Question on Tandem Basal IQ technology

In many of the posts I read I see people referring to Tandem’s Basal (and control) IQ technology. I have the X2 with Dexcom G5 right now - not the G6 - but the discussions have me curious; and while I know I can discuss with my doctor or reach out to Tandem, I like “real user” input.
In googling the tech I gather that Basal IQ is designed to adjust the basal rate if BG is projected to hit approximately 80 within 30 minutes.
I personally find that I start to drop - and fairly quickly - when I reach 120 - which seems to be the case no matter what basal rate I am using. 120 just seems to be my “tipping point” so I aim for a slightly higher target than some might, to give myself some “wiggle room.”
Can your Basal IQ target be set for a higher number, or are you stuck with 80?
If anyone here has a similar issue and uses Basal or Control IQ I would love to hear your experience. Thanks.

Neither algorithm work with the G5. You cannot change the BG target of 80 with basal-iq. Basal-iq does not adjust basal rates, it suspends insulin delivery if the BG is predicted to drop below 80 but does not have a set timeframe of how long delivery will be suspended for. The algorithm can kick insulin delivery on and off constantly depending on your BG readings. It’s a phenomenal piece of tech, and doesn’t cause the BG to swing wildly upwards after the suspend has been active.

Control-iq introduces the ability to raise and lower basal rates and correction boluses once an hour at a 40% reduction depending on the predicted BG level. Unfortunately, Tandem refuses to answer how much the basal rates are either increased or decreased or explain in any detail how this works, no matter how many people ask. The threshold to suspend delivery was changed from 80 to 70, I’m not fan of this change. The target BG for the entire algorithm is 112.5 or 110 depending on who’s giving the presentation from Tandem. The pump itself, says 110 when using control-iq.

If you are considering basal-iq, you’d better do it quick because it’s going the way of the Dodo once control-iq is released to the public this week (supposedly). You’d be a better fit for control-iq as the system is targeting 110 and will adjust basal rates lower or higher to keep you at that target instead of waiting for the BG to drop to a predicted 80 with basal-iq.

Here’s the live stream they did a few days ago, explaining how control-iq works:

Thanks. Last I checked my insurance didn’t cover the G6 although things may be different now. All the same I was curious so I appreciate the info.
It sounds a shame that basal iq will/might go away. While I appreciate knowing there’s a “higher low” with Control IQ, for cautious people like me it’s a huge leap going from “totally manual” to that technology. Particularly as some of the very important info sounds sketchy (from comments I’ve read) and people seem to have some very important questions that have not been answered to their satisfaction.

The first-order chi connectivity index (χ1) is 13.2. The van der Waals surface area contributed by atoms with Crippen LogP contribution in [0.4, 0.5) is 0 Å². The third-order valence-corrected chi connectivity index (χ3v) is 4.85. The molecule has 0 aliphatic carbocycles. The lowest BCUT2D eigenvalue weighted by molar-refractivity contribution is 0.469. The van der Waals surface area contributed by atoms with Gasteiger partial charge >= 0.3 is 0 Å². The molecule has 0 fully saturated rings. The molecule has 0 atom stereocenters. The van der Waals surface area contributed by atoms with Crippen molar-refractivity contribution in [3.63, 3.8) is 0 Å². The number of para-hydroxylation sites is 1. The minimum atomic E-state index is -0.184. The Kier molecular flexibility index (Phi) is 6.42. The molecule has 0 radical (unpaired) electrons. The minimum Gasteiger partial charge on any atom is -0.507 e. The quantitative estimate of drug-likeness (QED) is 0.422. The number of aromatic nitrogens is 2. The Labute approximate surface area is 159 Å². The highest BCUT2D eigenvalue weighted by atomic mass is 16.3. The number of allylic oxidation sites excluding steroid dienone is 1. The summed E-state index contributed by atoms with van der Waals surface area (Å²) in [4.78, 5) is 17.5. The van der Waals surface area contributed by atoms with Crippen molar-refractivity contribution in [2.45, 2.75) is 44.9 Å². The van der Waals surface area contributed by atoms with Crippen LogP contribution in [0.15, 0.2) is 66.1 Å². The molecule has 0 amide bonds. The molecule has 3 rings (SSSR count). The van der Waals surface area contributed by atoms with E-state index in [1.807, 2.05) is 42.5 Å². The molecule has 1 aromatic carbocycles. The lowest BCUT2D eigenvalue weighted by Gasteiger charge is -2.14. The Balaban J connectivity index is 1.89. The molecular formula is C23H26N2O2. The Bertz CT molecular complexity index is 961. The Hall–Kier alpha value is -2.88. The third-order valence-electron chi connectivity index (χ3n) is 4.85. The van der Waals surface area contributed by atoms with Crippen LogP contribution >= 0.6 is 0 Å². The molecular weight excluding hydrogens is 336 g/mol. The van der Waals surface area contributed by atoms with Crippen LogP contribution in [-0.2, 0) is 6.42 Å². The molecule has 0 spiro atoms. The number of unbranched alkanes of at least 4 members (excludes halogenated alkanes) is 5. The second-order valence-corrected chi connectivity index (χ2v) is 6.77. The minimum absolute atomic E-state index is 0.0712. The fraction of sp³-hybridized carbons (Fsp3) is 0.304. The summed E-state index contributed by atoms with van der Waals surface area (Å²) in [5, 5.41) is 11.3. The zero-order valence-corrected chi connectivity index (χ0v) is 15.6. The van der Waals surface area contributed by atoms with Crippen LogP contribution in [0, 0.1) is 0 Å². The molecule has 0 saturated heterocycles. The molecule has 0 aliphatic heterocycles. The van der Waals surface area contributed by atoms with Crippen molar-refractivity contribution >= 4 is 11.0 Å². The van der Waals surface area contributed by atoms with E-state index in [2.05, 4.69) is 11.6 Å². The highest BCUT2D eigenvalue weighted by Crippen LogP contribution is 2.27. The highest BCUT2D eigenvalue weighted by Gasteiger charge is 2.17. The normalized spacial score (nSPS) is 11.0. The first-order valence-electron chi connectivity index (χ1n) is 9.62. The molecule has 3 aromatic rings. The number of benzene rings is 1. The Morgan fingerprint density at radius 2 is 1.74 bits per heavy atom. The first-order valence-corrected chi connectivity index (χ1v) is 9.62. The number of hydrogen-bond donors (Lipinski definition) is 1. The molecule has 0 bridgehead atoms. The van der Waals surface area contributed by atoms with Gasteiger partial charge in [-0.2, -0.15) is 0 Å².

Thanks again - much appreciated.

1 Like

Dorie @wadawabbit, are you a Medicare Beneficiary? As long as your insurance company is participating in the CMS {medicare / Medicaid} program, it will be required to provide the Dexcom G6. Make request through Dexcom - Dex did all the work for me and it only took about 10 minutes via phone call.

As Jason said, once a pump is “upgraded” to Control IQ, it can’t be back-graded so you need to do your homework. Before you will receive the up-grade code, you [and physician] must successfully complete training, and INO the change should be discussed fully with YOUR doctor. A prescription is required.


Thank you @Dennis. I always enjoy and appreciate your comments as a fellow person with many years of experience with diabetes. I have a visit with my endo tomorrow and will discuss. I’m wary about getting locked in if I’m unhappy with it, since you can’t go back. But we shall see. Thanks again

Well yes, you can’t drop back to the Basal-IQ software, but you don’t need to use the Dexcom system either.
More to that point you can just not link the pump to receive the signal when you start up the sensor. It isn’t TOTALLY automatic. You could even start it only when you thought you had a reason to, if at all, which would make it just a regular old-fashioned insulin pump.

Of course then you wouldn’t have the Basal-IQ system to help with lows, but IMHO the Control-IQ system is a lot more useful.

I’ve been around a bit too, 63 years as a Type 1 with 26 years insulin pump experience. Started with Minimed in late '93, changed to Animas in 2004, then started with a Tandem X2 this year after Animas shut down, and my Medicare would finally authorise a new pump after 5 years. The 4 year warranty was ruled by Medicare as being too short, so the pump companies were forced to accept a 5 year warranty.

Thanks much. I see my endo tomorrow and will discuss.

This is the notification I received today with my Control IQ upgrade.

Note the advisory in bold, with my arrow.